{"id":2091,"date":"2018-12-31T22:54:15","date_gmt":"2018-12-31T22:54:15","guid":{"rendered":"http:\/\/overinireland.com\/?p=2091"},"modified":"2019-10-10T14:31:00","modified_gmt":"2019-10-10T14:31:00","slug":"why-is-ireland-expensive","status":"publish","type":"post","link":"https:\/\/overinireland.com\/why-is-ireland-expensive\/","title":{"rendered":"Why Is Ireland Expensive?"},"content":{"rendered":"

Ireland sure is a lovely country to visit, but many who do so find it very expensive. And they\u2019re not alone.<\/p>\n

People who live in Ireland are well aware that consumer goods and services in their country are significantly more expensive than the EU average.<\/p>\n

There are very few countries in the European Union with higher costs of living.<\/p>\n

So why is Ireland expensive?<\/em> Several reasons might be at fault. Ireland is an island country, with relatively few citizens, which makes importing products more necessary and expensive. To an extent, taxes can also add to the expensiveness of certain goods and services in Ireland. In some parts of the country, the tourism industry can make things more expensive, as can the overall impression of Ireland being a wealthy country. <\/strong><\/p>\n

Knowing why a country is expensive is one thing. But if you\u2019re planning a trip to Ireland, you should understand how expensive it is, and how you can find a cheaper time to travel to Ireland<\/a><\/strong>. You can learn that, and more, in this article.<\/p>\n


How Expensive Is Ireland?<\/h2>\n

Before we start looking at reasons why Ireland is such an expensive country, maybe we should first figure out whether it\u2019s expensive and how expensive it is. Surely someone coming from one of the world\u2019s richest countries will find Ireland less expensive than someone coming from the developing world.<\/p>\n

Ireland is a European country and a member of EU, so let\u2019s see how it compares with other countries in Europe and the European Union. Eurostat, the European Commission\u2019s agency in charge of statistics, calculates the price level index for household consumption every year. The index shows how expensive it is to live in a country compared to the average costs of living for the twenty-eight European members.<\/p>\n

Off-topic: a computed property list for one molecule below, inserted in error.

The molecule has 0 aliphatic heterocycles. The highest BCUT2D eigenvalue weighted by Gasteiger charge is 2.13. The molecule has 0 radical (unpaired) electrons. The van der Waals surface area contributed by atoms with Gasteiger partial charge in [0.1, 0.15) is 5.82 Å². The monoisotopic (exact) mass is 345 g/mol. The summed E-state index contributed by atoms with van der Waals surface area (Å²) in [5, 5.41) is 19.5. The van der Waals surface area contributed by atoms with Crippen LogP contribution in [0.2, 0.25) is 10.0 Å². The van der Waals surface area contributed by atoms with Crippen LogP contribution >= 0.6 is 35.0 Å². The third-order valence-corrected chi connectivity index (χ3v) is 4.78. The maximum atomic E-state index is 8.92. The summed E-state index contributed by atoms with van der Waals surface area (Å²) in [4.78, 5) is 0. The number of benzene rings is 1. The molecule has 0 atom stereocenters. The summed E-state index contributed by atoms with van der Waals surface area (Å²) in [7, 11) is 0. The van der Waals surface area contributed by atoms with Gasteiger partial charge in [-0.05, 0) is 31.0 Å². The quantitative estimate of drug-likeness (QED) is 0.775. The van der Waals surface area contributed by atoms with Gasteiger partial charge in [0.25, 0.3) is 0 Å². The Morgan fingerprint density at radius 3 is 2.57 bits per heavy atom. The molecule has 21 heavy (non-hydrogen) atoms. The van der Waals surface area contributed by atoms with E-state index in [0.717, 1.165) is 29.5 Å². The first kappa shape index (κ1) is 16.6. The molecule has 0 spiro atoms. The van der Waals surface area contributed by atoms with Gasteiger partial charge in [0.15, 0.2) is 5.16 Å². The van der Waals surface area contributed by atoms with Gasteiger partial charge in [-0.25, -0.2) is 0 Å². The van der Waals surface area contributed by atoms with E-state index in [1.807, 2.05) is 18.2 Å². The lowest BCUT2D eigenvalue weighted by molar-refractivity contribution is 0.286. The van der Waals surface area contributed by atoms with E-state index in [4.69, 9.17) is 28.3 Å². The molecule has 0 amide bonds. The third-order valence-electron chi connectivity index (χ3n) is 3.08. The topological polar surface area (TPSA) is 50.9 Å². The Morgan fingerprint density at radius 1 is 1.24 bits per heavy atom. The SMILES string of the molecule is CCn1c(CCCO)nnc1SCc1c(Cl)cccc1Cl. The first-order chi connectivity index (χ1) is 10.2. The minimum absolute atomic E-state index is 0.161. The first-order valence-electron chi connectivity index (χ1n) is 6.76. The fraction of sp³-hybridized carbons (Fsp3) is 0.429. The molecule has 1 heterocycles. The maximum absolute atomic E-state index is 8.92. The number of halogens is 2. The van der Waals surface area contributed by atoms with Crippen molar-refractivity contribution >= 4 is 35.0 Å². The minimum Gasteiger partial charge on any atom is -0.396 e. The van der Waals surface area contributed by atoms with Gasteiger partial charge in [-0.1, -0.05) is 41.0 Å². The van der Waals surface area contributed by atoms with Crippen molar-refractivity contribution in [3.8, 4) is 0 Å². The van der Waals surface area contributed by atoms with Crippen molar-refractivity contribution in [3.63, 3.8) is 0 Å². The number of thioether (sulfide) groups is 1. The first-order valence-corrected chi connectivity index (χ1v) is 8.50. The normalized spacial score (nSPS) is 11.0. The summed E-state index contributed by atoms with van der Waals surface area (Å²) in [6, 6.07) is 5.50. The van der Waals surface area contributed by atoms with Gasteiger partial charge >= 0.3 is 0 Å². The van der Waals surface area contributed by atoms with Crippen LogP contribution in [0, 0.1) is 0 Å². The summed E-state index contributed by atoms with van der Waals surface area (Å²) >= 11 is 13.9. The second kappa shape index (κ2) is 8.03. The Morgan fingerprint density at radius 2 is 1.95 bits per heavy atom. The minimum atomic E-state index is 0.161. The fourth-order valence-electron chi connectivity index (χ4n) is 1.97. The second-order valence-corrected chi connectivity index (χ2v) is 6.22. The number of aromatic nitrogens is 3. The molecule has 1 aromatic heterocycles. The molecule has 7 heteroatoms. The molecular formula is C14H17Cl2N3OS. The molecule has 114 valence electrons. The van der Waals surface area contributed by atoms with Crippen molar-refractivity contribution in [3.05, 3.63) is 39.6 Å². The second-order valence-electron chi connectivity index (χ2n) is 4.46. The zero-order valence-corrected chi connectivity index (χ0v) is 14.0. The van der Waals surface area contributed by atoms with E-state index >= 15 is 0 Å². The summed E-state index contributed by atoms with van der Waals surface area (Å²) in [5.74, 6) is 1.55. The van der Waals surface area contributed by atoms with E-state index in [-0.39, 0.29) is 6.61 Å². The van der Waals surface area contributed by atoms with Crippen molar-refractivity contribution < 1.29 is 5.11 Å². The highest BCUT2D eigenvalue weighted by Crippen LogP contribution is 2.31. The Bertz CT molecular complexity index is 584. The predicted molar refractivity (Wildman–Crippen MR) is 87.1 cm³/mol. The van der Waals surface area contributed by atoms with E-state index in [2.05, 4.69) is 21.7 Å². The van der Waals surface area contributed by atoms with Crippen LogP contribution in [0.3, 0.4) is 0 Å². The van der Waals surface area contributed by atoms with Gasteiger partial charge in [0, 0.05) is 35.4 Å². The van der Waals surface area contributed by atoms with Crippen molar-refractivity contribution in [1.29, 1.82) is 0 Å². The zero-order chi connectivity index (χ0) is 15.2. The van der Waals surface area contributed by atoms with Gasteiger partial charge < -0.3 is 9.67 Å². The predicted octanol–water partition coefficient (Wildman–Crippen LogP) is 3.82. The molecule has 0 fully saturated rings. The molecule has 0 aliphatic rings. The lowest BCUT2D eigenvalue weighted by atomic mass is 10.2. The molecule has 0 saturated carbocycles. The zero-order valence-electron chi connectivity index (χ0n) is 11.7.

According to Eurostat\u2019s data for 2017<\/a>, the index for Ireland was 125.4. This number demonstrates that the prices for consumer goods and services in Ireland were 25.4% higher than the average in Europe. EU countries that were more expensive than Ireland were Denmark, Luxemburg, and Sweden.<\/p>\n

When compared to all European countries, Ireland is still expensive. Out of the ten non-EU countries covered by Eurostat, only three were more expensive than Ireland. According to data, Ireland is the fourth most expensive country in the EU and the seventh most expensive in Europe. And Europe, in general, isn\u2019t affordable. So yes, Ireland is an expensive place to live or visit.<\/p>\n

People who live in the United States would think so, too. Among the many things Americans would find more expensive in Ireland are eating out, cigarettes, transportation, clothing, and rent. And to make things more confusing, the Irish have a lower average monthly net salary than Americans.<\/p>\n

What Makes Ireland Such an Expensive Country?<\/h2>\n

So what gives? For every hundred euros, you\u2019d spend in a country that is at or near the European average \u2014 Italy, for example \u2014 you\u2019d have to spend a bit over a hundred and twenty-five euros in Ireland to get the same thing. There has to be a good reason for it.<\/p>\n